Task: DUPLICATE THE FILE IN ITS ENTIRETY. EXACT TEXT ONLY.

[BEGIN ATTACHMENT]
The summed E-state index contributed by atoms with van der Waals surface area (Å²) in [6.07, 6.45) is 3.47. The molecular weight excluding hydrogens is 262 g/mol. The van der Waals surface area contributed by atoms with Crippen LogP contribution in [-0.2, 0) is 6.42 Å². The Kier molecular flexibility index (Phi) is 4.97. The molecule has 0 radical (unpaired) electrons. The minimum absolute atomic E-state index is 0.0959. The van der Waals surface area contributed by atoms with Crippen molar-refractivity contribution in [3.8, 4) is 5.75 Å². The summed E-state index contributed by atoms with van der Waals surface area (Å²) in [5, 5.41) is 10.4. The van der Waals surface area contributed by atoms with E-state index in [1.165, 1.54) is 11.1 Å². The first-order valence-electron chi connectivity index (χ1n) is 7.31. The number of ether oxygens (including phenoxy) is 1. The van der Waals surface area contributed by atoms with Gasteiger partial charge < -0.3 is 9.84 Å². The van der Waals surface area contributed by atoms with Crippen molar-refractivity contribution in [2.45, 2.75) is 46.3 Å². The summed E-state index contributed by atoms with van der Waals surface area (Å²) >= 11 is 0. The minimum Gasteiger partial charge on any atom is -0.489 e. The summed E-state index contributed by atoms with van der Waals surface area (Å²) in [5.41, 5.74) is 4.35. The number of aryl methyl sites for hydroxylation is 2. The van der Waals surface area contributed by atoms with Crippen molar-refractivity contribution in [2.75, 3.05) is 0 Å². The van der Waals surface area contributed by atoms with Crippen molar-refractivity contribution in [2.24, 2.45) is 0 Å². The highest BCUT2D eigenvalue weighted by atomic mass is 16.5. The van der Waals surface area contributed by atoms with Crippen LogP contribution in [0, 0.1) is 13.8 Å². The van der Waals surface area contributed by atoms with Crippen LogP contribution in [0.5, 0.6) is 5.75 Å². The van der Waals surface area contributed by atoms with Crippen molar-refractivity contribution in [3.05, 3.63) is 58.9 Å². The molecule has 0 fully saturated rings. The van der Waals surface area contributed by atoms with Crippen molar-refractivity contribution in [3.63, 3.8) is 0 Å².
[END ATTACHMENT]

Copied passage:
The summed E-state index contributed by atoms with van der Waals surface area (Å²) in [6.07, 6.45) is 3.47. The molecular weight excluding hydrogens is 262 g/mol. The van der Waals surface area contributed by atoms with Crippen LogP contribution in [-0.2, 0) is 6.42 Å². The Kier molecular flexibility index (Phi) is 4.97. The molecule has 0 radical (unpaired) electrons. The minimum absolute atomic E-state index is 0.0959. The van der Waals surface area contributed by atoms with Crippen molar-refractivity contribution in [3.8, 4) is 5.75 Å². The summed E-state index contributed by atoms with van der Waals surface area (Å²) in [5, 5.41) is 10.4. The van der Waals surface area contributed by atoms with E-state index in [1.165, 1.54) is 11.1 Å². The first-order valence-electron chi connectivity index (χ1n) is 7.31. The number of ether oxygens (including phenoxy) is 1. The van der Waals surface area contributed by atoms with Gasteiger partial charge < -0.3 is 9.84 Å². The van der Waals surface area contributed by atoms with Crippen molar-refractivity contribution in [2.45, 2.75) is 46.3 Å². The summed E-state index contributed by atoms with van der Waals surface area (Å²) >= 11 is 0. The minimum Gasteiger partial charge on any atom is -0.489 e. The summed E-state index contributed by atoms with van der Waals surface area (Å²) in [5.41, 5.74) is 4.35. The number of aryl methyl sites for hydroxylation is 2. The van der Waals surface area contributed by atoms with Crippen molar-refractivity contribution in [2.75, 3.05) is 0 Å². The van der Waals surface area contributed by atoms with Crippen molar-refractivity contribution in [2.24, 2.45) is 0 Å². The highest BCUT2D eigenvalue weighted by atomic mass is 16.5. The van der Waals surface area contributed by atoms with Crippen LogP contribution in [0, 0.1) is 13.8 Å². The van der Waals surface area contributed by atoms with Crippen LogP contribution in [0.5, 0.6) is 5.75 Å². The van der Waals surface area contributed by atoms with Crippen molar-refractivity contribution in [3.05, 3.63) is 58.9 Å². The molecule has 0 fully saturated rings. The van der Waals surface area contributed by atoms with Crippen molar-refractivity contribution in [3.63, 3.8) is 0 Å².